3. 2010 August 25 17:25

    It’s certainly worth bringing up negative feelings/experiences if they are at least one of: systemic, significant, avoidable, or addressable. But does this mean your overall spiel re: med should be negative, especially to someone just starting out? Probably not, if you truly believe that your less-than-positive encounters with staff were exceptions rather than rules. I think we’re on the same page.

    Still, I personally would rather hear novel insights on the challenges of a certain career path, than reflections on positive experiences (unless they are exceptional). For one, it’s more useful to be able to anticipate hurdles that lie ahead… then you can be well-prepared or pleasantly surprised! Also, problems are that much more interesting (and discussable!).

    I wholeheartedly agree (though I need to be reminded from time to time) that negativity, for its own sake, is not worth cultivating. But I think it’s absolutely vital to nurture critical thinking in society, even if it often means bringing uncomfortable views to the table.

    • 2010 August 26 08:02

      All hail critical thought!

      The problem-centric mindset is a great way to solve problems, but with a potentially endless succession of problems it also lets us forget about what’s good. We see patients as walking talking bundles of physical ailments; we portray populations primarily in light of their deficiencies relative to our norms. So yes we should honestly address problems, but in order to foster hope and pride and agency — important bulwarks against future problems, for everyone from health care workers to First Nations youth — we also need to discover and celebrate strengths.

  4. 2010 August 26 08:47

    As long as celebrating aspects of the human experience that are good doesn’t cloud the perception of problems that remain. The cynic in me wants to argue that excessive optimism breeds complacency. Case in point- the ongoing self-congratulatory rhetoric of using reusable bags to ‘save the earth’ detracts from some of the major causes of climate change (diet, overconsumption) and the urgent need for meaningful political action on this front.

    A point you touched on, I think, is the realist approach of recognizing the strengths of individuals and communities, and leveraging those to push for needed change. It’s not always easy to find that golden middle ground in which you remain just angry enough to keep pushing, yet positive enough to remain magnetic to those around you.

    I’m always surprised to hear of the purportedly low rates of job satisfaction among physicians, because my personal experience suggests that the medical profession is overwhelmingly populated with motivated, enthusiastic, happy people. Perhaps it is sample bias- as an outsider, I only met the ones who had enough of a work-life balance to be able to attend external social events and the like?

    • 2010 August 26 09:23

      There are two sids of a coin here: you seem to want to limit celebration to that which doesn’t cloud perception of problems, but why is that better than the converse, of limiting attention to problems to that which doesn’t interfere with joy? It seems like a choice between which sand you will stick your head into!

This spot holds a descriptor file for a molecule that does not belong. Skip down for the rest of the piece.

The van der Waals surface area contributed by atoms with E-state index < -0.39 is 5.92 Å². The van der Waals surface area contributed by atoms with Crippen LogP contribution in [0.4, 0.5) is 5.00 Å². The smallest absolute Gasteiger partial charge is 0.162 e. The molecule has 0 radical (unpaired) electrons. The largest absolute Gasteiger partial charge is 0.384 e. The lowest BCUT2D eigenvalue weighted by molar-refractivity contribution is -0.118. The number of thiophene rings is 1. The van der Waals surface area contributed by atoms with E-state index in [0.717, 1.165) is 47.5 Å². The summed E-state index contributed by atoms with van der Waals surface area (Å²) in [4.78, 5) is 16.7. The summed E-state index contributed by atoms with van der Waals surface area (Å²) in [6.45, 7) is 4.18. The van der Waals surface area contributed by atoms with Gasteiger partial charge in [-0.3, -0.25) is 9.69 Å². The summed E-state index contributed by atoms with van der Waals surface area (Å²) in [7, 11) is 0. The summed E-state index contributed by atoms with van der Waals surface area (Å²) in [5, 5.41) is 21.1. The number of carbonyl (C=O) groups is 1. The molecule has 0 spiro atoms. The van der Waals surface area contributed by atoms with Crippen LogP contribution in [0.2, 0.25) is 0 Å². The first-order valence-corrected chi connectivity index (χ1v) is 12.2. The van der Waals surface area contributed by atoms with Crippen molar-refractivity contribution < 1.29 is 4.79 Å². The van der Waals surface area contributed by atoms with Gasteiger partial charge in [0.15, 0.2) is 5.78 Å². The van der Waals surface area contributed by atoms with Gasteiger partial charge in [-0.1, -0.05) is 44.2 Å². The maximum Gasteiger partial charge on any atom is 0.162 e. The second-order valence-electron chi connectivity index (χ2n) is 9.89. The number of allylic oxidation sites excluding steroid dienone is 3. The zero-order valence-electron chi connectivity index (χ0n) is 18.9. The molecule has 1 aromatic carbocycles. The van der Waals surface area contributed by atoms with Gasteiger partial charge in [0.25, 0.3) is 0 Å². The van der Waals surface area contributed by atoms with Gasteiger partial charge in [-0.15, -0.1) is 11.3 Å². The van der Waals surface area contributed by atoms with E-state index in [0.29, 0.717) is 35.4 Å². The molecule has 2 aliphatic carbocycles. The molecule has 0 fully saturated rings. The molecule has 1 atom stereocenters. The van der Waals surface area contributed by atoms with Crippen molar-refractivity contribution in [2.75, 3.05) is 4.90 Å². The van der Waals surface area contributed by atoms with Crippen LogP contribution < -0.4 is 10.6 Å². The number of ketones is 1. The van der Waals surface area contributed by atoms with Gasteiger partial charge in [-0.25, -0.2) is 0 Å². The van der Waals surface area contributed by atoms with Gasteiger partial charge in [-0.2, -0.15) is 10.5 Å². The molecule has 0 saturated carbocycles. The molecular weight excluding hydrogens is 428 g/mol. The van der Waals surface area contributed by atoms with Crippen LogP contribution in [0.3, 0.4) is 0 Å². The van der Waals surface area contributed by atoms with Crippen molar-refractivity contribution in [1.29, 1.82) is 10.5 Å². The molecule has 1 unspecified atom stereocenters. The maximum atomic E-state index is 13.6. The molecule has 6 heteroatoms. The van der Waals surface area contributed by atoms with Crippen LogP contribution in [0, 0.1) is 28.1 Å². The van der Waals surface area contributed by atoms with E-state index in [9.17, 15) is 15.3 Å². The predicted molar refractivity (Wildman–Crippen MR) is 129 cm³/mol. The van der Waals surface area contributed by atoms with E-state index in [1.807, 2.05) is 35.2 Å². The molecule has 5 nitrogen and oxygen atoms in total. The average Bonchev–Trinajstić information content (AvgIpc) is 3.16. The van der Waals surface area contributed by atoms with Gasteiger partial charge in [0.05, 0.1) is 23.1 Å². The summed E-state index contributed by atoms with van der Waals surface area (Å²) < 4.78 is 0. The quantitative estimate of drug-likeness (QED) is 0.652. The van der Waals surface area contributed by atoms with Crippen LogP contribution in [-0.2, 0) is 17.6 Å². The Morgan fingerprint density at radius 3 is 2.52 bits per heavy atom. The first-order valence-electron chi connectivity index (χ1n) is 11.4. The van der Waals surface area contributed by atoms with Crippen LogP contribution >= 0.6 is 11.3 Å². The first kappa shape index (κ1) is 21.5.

Tackling a problem in one insufficient way doesn’t necessarily detract from other ways; that view seems to assume that our capacity for social transformation is limited but highly flexible, so that if people weren’t being placated by this triviality, they would be agitating for a revolution. Maybe the bag issue is the thin edge of a wedge, and the first baby step in a gradual overhaul of our environmental impact (so capacity is not limited). On the other hand, maybe it’s a manifestation of the dominance of consumer culture and apathy, to the point where acts of individual consumption are the only “political” actions most people feel empowered to take anyway (so capacity is not flexible).

      Personally, I don’t like being angry! Anger’s not what motivates me at all, so that’s not the balance I’m striking. Maybe it’s an irrational ideological/emotional stance, but I feel like I have too much morally-relativistic imagination to really get angry at anyone. I think hope, optimism, and recognition of/inspiration from the work that went into the triumphs of the past, are at least as good for staying motivated to do something good for the world as anger. The main middle ground I straddle is between pushing myself too hard and burning out, and abdicating responsibility to the point where I do too little.

  5. 2010 August 26 10:14

    Why not, as you put it, “‘[Limit our attention] to problems to that which doesn’t interfere with joy?”

    Because it could be used to justify ignoring so many injustices. For example, let’s celebrate only what is good about Science! Let us expound on its accomplishments and victories; let us praise the Famous Scientists who helped advance human health to where it is today; let us ignore the struggles of women and minority group and developing world researchers, because they might threaten our otherwise unabashed collective joy.

    It’s an extreme example, and not one I think you would be likely to engage with, so go ahead and suggest it’s a slippery slope argument, but my point remains: I believe it is important to keep the forward momentum going, and to stay focused on tackling challenges that remain, in light of and motivated by baby-step successes, than to dwell on what’s already been done.

    Of course, feeling frustrated with the current state of affairs, and feeling hopeful for the future, are not mutually exclusive. Indignation motivates you (me) to push for a world in which your hope is realized. I’m really pleased that there is space for activists from all ends of the personality spectrum within the social justice movement. Hopefully it’s apparent that I respect and value your outlook in a world where diversity of opinions and approaches is vital.

    • 2010 September 2 10:34

      Right! It was sort of a rhetorical question. Of course it would be bad to insist on unthreatened happy thoughts. But I can invert your extreme argument to the other extreme, and argue that if we only let ourselves feel happy when all problems are solved (which they never will be), then nobody will be able to enjoy their lives, and that would sort of defeat the purpose. I think we can, and indeed must, hold both views simultaneously — recognizing strengths and successes is not mere “dwelling” any more than emphasizing problems is mere wallowing in misery. We need to focus on problems if we’re going to solve them, but if this isn’t balanced by an equal amount of positivity, we risk losing hope or creating even more problems (e.g. stigma).

      I’ll tentatively suggest that, as usual, we probably agree on fundamentals, and this is all a matter of semantic spin.